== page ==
The Danger of
Marketing Loud as Fun
Arline L. Bronzaft, Ph.D.
From the time children come into this world, they are inundated
with toys that are louder than they should be. Certain baby
rattles and some squeaky toys have been measured as high at 110
dB(A), recognizing that exposure to noise over 85 dB(A) is
considered potentially harmful to hearing. (Nadler, 1997). Sound
volume is measured on a decibel scale which is abbreviated dB. The
modified scale, called the (A) scale responds more closely to the
way people actually hear the volume of the particular sound;
decibels are abbreviated dB(A). Thus, toys reaching 110 dB(A) are
very loud indeed. When the baby grows into a toddler, their toy
phones have been measured by Nancy Nadler of the League for the
Hard of Hearing at levels between 123 and 129 dB(A) and their toy
drums and horns as loud as 120 dB(A). As youngsters grow older
they are attracted by toys that amplify their voices and these
have been measured up to 135 db(A) (Nadler, 1997).
The loud toys to which young children are exposed were designed to
bring them fun, but they might also result in noise-induced
hearing loss. A 2001 report by Niskar and her colleagues found
that nearly 12.5% of American children between the ages of 6 and
19 have noise-related hearing loss. Young children are especially
vulnerable to the loud sounds of toys because they put them so
close to their ears. Audiologists are becoming more aware of the
hazards of loud toys but parents are less aware and need to be
educated to the dangers of the toys they are purchasing for their
children. Furthermore, the Consumer Product Safety Commission has
not attended to the issue of loudness as it has to the danger of
children ingesting the small parts of some toys.
When children grow older they are taken to movies and video
arcades that blast sounds beyond 100 decibels. Plakke (1983) found
that some of the games he has measured at video arcades reached
levels beyond 111 dB(A). Sawhill and Brown (1998) in their article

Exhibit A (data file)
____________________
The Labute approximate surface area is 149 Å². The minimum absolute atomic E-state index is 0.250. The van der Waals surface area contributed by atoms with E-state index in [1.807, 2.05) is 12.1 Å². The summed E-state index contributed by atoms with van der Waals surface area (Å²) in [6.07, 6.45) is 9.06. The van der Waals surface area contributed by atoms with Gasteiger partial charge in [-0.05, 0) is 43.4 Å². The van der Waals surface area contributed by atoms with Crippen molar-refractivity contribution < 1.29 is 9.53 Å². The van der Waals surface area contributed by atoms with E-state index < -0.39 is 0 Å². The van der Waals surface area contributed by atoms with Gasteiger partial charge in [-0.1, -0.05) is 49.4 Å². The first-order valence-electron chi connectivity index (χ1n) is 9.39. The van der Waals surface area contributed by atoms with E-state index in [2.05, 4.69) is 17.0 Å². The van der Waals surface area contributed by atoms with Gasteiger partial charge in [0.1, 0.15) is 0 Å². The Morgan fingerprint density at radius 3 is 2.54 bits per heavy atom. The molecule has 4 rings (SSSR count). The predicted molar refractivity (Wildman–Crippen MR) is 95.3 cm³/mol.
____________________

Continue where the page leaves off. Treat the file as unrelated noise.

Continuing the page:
Pumping up the volume: Movie sound has been getting better--and
louder reported that Godzilla shrieked at the edge of Central
Park at 114 decibels and that in the movie Armageddon, the shuttle
took off from the asteroid at 117 decibels. Parents also take children
of all ages to auto racing events, exposing them to the high
volume sounds of the autos racing around the tracks. Youngsters
too often listen to their headsets at high volumes as they do to
the audio accompanying their home video games.
Aided by parental dollars, teenagers have been fitting their cars
with high-powered stereo systems. They then race along
neighborhood streets in these boomcars, much to the dismay of
neighbors who are overwhelmed by these intrusive ear-splitting
That our society associates loud with fun and excitement may
explain why too little attention has focused on the dangers of
loud toys, video arcades, loud movies and boomcars. Furthermore,
members of our society who have asked for less noise and more
quiet are too often called old-fogies. Without addressing at
this time why our society has adopted the position that loud is
exciting, it should suffice to say that advertisements abound
enticing our young people to buy and play loud, even to the
point of annoying their neighbors. It should be noted that so many
older children have been reared in an environment that associated
loudness with fun; thus, making the task of advertisers for
teenagers so much easier.
SONY, until anti-noise activists protested, advertised their
products by urging buyers to "Disturb the Peace." MTX Audio
Subwoofers urge you to "Turn it Up, Keep It Up." Advertisers of
audio systems appeal to youngsters with the following slogans:
"It's not My Remote. It's My Detonator," "Shake Seats and Annoy